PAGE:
• By using different shapes or colors to designate various levels of Spanish sight words, students will know which words to work on and move to on more challenging ones.

Other ways to support your students during literacy centers are using anchor charts.

  • Posting instructions or reminders on how to complete specific tasks are useful for students to achieve success.
  • Besides allowing them to stay focused and engaged, anchor charts help students to own their learning.

When students accomplish a task on their own, they will feel more confident and self-aware. In this way, they feel secure to tackle more challenging reading goals. 

literacy centers

Building Literacy Centers Routine

While planning and organizing literacy stations are essential parts of student success, establishing routines are even more critical. Without having a precise method that students follow every time you do guided reading, they will not be able to know what comes next.

Of course, even before you want to implement a new station or center, you have the plan and materials. However, consider spending time creating routines. These practices between stations establish expectations for future learning.

Ways you can implement routines are to take five minutes to model with student volunteers and to use hand gestures or icons as signals.

Students can also watch videos of other children transitioning from one station to another. Another way to use video is to watch other kids use the learning materials as examples. 

literacy centers infographic

Criteria for Learning Materials

One of the most time-consuming ways of planning literacy centers is seeking learning materials. While you want to offer the best choices for your students, this task doesn’t need to overwhelm you.

  • Look for resources that achieve multiple standards or learning objectives.
  • Having a variety of resources ensures your students learn from different texts.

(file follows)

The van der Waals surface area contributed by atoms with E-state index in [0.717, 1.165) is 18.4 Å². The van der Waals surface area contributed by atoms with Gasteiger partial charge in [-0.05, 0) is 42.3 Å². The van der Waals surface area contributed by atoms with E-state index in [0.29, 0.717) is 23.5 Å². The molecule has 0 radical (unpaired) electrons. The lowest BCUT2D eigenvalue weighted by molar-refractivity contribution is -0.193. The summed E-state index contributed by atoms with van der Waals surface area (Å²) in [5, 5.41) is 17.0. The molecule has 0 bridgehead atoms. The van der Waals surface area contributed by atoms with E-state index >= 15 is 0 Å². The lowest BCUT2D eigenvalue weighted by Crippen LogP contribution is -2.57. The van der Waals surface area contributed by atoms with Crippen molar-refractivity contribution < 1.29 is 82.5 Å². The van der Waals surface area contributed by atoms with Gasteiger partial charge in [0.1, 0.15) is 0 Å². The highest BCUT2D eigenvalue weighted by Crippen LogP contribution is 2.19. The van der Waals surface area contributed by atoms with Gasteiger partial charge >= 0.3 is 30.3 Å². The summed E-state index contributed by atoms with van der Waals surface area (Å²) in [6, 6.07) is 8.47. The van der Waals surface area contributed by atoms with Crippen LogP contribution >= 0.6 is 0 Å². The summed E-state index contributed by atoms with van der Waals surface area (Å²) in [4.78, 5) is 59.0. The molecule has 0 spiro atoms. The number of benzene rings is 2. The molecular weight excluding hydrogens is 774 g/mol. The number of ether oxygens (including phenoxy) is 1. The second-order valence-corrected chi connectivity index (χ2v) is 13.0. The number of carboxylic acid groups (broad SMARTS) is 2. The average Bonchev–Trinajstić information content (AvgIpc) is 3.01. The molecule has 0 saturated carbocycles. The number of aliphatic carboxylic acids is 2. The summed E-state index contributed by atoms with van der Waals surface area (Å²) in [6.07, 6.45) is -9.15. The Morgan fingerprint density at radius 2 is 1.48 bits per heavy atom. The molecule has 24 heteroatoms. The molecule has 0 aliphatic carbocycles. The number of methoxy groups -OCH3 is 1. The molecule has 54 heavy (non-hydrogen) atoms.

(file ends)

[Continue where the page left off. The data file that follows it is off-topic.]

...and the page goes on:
• For instance, using Spanish sight words in a dual language class can consist of learning the specific term, writing the term, and learning the word in context.
  • Bilingual stories or informational texts in English and Spanish also refines and further develops reading in context.
  • Aside from using printable stories, you can use digital formats made for Chromebooks or iPads.
  • Another significant perspective in looking for learning materials is to consider whether they adhere to standards.
  • To help you decide whether a resource is a good fit for your class, look for Common Core standards or other specific standards. Do they meet the criteria?
  • Many resources may meet one specific standard but not others.
  • So, in the end, you might have to use more than one source to accomplish that learning objective.

This instructional task is time-consuming and takes away from your teaching. 

Literary centers require your full attention to planning and organizing. Achieve success when you create ways for students to accomplish goals on their own and challenge them to go beyond critical thinking.

The possibilities are endless when you can create a workflow for your students to follow every time. 

Barbara Mascareno

Barbara is an educational writer, teacher, and instructional designer. She loves to write K-12 education content, teaching strategies, bilingual education approaches, and foreign language.